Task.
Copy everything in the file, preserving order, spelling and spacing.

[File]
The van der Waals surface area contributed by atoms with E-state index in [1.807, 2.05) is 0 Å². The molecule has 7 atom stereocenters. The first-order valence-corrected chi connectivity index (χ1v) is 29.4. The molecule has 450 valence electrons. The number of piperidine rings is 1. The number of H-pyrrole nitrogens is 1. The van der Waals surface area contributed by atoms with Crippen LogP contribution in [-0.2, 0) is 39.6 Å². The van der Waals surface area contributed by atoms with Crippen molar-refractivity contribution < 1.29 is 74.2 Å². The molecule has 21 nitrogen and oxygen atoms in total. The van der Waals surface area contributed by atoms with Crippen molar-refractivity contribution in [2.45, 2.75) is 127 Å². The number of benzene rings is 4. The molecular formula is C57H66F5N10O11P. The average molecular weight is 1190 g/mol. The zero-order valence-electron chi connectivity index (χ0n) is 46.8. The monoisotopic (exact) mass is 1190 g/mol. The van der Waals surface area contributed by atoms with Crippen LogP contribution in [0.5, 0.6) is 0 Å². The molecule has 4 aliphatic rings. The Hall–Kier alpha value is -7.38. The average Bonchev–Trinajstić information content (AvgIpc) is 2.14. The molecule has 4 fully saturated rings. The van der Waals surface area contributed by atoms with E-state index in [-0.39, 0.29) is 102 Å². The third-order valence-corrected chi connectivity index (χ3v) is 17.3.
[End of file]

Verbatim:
The van der Waals surface area contributed by atoms with E-state index in [1.807, 2.05) is 0 Å². The molecule has 7 atom stereocenters. The first-order valence-corrected chi connectivity index (χ1v) is 29.4. The molecule has 450 valence electrons. The number of piperidine rings is 1. The number of H-pyrrole nitrogens is 1. The van der Waals surface area contributed by atoms with Crippen LogP contribution in [-0.2, 0) is 39.6 Å². The van der Waals surface area contributed by atoms with Crippen molar-refractivity contribution < 1.29 is 74.2 Å². The molecule has 21 nitrogen and oxygen atoms in total. The van der Waals surface area contributed by atoms with Crippen molar-refractivity contribution in [2.45, 2.75) is 127 Å². The number of benzene rings is 4. The molecular formula is C57H66F5N10O11P. The average molecular weight is 1190 g/mol. The zero-order valence-electron chi connectivity index (χ0n) is 46.8. The monoisotopic (exact) mass is 1190 g/mol. The van der Waals surface area contributed by atoms with Crippen LogP contribution in [0.5, 0.6) is 0 Å². The molecule has 4 aliphatic rings. The Hall–Kier alpha value is -7.38. The average Bonchev–Trinajstić information content (AvgIpc) is 2.14. The molecule has 4 fully saturated rings. The van der Waals surface area contributed by atoms with E-state index in [-0.39, 0.29) is 102 Å². The third-order valence-corrected chi connectivity index (χ3v) is 17.3.